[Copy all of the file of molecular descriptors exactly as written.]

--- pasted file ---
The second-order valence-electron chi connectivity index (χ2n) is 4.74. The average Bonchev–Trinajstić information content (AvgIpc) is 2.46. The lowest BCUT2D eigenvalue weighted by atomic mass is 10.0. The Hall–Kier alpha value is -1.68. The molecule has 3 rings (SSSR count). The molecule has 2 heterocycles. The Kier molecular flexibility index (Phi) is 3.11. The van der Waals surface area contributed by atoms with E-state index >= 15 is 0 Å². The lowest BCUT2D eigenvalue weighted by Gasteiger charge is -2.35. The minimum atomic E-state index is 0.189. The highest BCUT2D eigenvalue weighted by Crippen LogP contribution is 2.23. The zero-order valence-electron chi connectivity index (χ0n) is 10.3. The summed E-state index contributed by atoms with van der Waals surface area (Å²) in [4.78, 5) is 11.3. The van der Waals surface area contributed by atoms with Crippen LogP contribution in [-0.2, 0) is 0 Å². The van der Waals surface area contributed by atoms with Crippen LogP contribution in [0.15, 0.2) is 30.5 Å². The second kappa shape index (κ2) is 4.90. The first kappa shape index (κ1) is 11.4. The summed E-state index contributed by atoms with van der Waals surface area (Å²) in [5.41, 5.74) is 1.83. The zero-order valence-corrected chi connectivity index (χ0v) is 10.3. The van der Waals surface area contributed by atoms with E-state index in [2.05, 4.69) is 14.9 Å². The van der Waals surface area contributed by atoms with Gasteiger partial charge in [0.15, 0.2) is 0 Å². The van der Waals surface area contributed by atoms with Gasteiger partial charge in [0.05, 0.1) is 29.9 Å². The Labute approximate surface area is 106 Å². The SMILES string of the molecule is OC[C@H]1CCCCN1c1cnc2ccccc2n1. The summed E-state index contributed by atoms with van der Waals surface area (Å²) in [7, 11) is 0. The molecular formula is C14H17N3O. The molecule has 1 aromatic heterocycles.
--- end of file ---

The second-order valence-electron chi connectivity index (χ2n) is 4.74. The average Bonchev–Trinajstić information content (AvgIpc) is 2.46. The lowest BCUT2D eigenvalue weighted by atomic mass is 10.0. The Hall–Kier alpha value is -1.68. The molecule has 3 rings (SSSR count). The molecule has 2 heterocycles. The Kier molecular flexibility index (Phi) is 3.11. The van der Waals surface area contributed by atoms with E-state index >= 15 is 0 Å². The lowest BCUT2D eigenvalue weighted by Gasteiger charge is -2.35. The minimum atomic E-state index is 0.189. The highest BCUT2D eigenvalue weighted by Crippen LogP contribution is 2.23. The zero-order valence-electron chi connectivity index (χ0n) is 10.3. The summed E-state index contributed by atoms with van der Waals surface area (Å²) in [4.78, 5) is 11.3. The van der Waals surface area contributed by atoms with Crippen LogP contribution in [-0.2, 0) is 0 Å². The van der Waals surface area contributed by atoms with Crippen LogP contribution in [0.15, 0.2) is 30.5 Å². The second kappa shape index (κ2) is 4.90. The first kappa shape index (κ1) is 11.4. The summed E-state index contributed by atoms with van der Waals surface area (Å²) in [5.41, 5.74) is 1.83. The zero-order valence-corrected chi connectivity index (χ0v) is 10.3. The van der Waals surface area contributed by atoms with E-state index in [2.05, 4.69) is 14.9 Å². The van der Waals surface area contributed by atoms with Gasteiger partial charge in [0.15, 0.2) is 0 Å². The van der Waals surface area contributed by atoms with Gasteiger partial charge in [0.05, 0.1) is 29.9 Å². The Labute approximate surface area is 106 Å². The SMILES string of the molecule is OC[C@H]1CCCCN1c1cnc2ccccc2n1. The summed E-state index contributed by atoms with van der Waals surface area (Å²) in [7, 11) is 0. The molecular formula is C14H17N3O. The molecule has 1 aromatic heterocycles.